So-called new ideas presented by the Israeli government of Ariel Sharon, such as the replacement of a comprehensive agreement between Israel and the PLO by "long-term interim agreements," or "a cease-fire agreement with a territorial dimension", suggest that the Palestinian refugee question is likely to remain unresolved in the near future and that conflict and instability will continue to rule the lives of the people in the Middle East.
While it appears that models discussed during and after the political negotiations at Taba (January-February 2001) assume that Israel cannot avoid "symbolic" recognition of the Palestinian refugees' right of return, and that the principles guiding the implementation of the solution must be designed in way that they appear to reflect existing international standards and UN Resolution 194, these models also make it difficult for refugees to exercise their right of return to homes and properties in Israel.
Key-points of these models are the exclusion of Palestinian refugees' right to restitution of their properties, and so-called "incentives", e.g. generous offers of financial compensation for lost property and offers of absorption by attractive third countries. In this way, it is hoped, Palestinian refugees would - on their own free will - choose not to return to their places of origin in Israel. The primary objective of these models is to preserve a Jewish demographic majority in Israel and Jewish control of the land.
In the words of labor party politician Yossi Beilin who was at Taba, "A Jewish majority within the sovereign state of Israel is the main thing … For me it is the most important thing." (Ha'aretz, 14 June 2001) It should be mentioned in this context that these Israeli proposals for the solution of the Palestinian refugee question directly contradict the principles developed by Jewish and Zionist organizations and their supporters in the context of their worldwide campaign for the restitution and compensation of Jewish victims of the Nazi regime.
Of particular relevance, in this context, are the principles outlined by Stuart Eizenstadt, Secretary to the Deputy Treasury of the Clinton Administration, to the Commission on Security and Cooperation in Europe: "The basic principle that wrongfully expropriated property should be restituted (or compensation paid) applies to them all [every country in eastern and central Europe], and their implementation of this principle is a measure of the extent to which they have successfully adopted democratic institutions, [and] the rule of law with respect to property rights.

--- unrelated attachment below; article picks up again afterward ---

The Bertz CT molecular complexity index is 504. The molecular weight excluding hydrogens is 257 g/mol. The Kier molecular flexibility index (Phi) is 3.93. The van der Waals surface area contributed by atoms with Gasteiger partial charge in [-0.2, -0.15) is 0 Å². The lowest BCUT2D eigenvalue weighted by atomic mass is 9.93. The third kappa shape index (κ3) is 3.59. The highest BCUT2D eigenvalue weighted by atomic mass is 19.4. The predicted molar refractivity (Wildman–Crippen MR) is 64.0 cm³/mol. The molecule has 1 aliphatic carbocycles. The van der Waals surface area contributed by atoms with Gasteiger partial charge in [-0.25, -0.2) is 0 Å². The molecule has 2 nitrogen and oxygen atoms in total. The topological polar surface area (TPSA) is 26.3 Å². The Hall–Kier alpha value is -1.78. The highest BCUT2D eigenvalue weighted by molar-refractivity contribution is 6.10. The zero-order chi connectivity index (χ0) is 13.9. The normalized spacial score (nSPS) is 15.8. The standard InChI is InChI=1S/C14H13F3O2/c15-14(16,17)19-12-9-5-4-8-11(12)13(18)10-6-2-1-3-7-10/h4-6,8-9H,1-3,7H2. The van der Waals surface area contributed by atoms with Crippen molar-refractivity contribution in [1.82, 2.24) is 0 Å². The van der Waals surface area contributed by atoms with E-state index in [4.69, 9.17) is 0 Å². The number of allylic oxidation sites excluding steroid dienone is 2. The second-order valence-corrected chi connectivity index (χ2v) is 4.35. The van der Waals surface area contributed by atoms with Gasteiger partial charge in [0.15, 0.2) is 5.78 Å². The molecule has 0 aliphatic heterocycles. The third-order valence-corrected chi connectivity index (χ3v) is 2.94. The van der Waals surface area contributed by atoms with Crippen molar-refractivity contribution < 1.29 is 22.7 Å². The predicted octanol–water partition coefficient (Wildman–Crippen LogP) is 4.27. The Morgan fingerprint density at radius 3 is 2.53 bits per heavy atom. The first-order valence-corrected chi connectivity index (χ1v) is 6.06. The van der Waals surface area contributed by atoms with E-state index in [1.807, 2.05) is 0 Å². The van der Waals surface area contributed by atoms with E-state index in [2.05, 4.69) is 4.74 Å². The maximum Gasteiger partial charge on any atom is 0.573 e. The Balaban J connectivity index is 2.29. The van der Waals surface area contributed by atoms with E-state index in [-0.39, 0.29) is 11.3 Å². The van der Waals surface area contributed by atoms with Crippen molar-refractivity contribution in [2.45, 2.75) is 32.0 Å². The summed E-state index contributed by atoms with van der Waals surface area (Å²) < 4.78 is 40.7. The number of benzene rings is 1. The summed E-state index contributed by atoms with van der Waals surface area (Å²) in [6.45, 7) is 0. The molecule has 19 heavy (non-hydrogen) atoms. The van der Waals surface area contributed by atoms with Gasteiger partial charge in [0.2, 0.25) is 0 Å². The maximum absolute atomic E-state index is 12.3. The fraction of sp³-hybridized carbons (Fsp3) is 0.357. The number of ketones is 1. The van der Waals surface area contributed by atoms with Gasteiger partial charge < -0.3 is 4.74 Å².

" He concludes by adding a list of principles which entitle owners or their heirs to claim property restitution irrespective of citizenship or residence requirements, while governments are to provide alternative accommodation for present occupants of the res ituted property. (Quote in: The Palestinian Right of Return, ADC Issue Paper No. 30, 2001)
"I can tell you that I definitely did not agree, and will not agree, to a permanent settlement that will ultimately worsen the demographic balance inside sovereign Israel. That is my sharpest red line. On that issue I am absolutely tough. I am generous geographically but tough demographically. A Jewish majority within the sovereign state of Israel is the main thing as far as I am concerned. For me it is the most important thing."
"The real question that I have asked myself every day for the past ten years is what will happen when an Arab majority exists west of the Jordan River; what will happen when the number of Arabs who are citizens of Israel and the number of Arabs who are under Israeli rule exceeds the number of Jews. Because that moment is not far off.
We are just a few years from it. Less than a decade, a lot less than a decade. That is what constantly preoccupies me: What we will do on the day when the nightly newscast informs us at the end of the program, just before the weather forecast, that the Central Bureau of Statistics announced that Jews have become a minority in the western part of the Land of Israel. Because if that day comes and we don't have a border, if on that day there is no Palestinian state on the other side of the border, all hell will break loose here. I hardly want to think about what will happen in that case. It will be the end of the Zionist idea."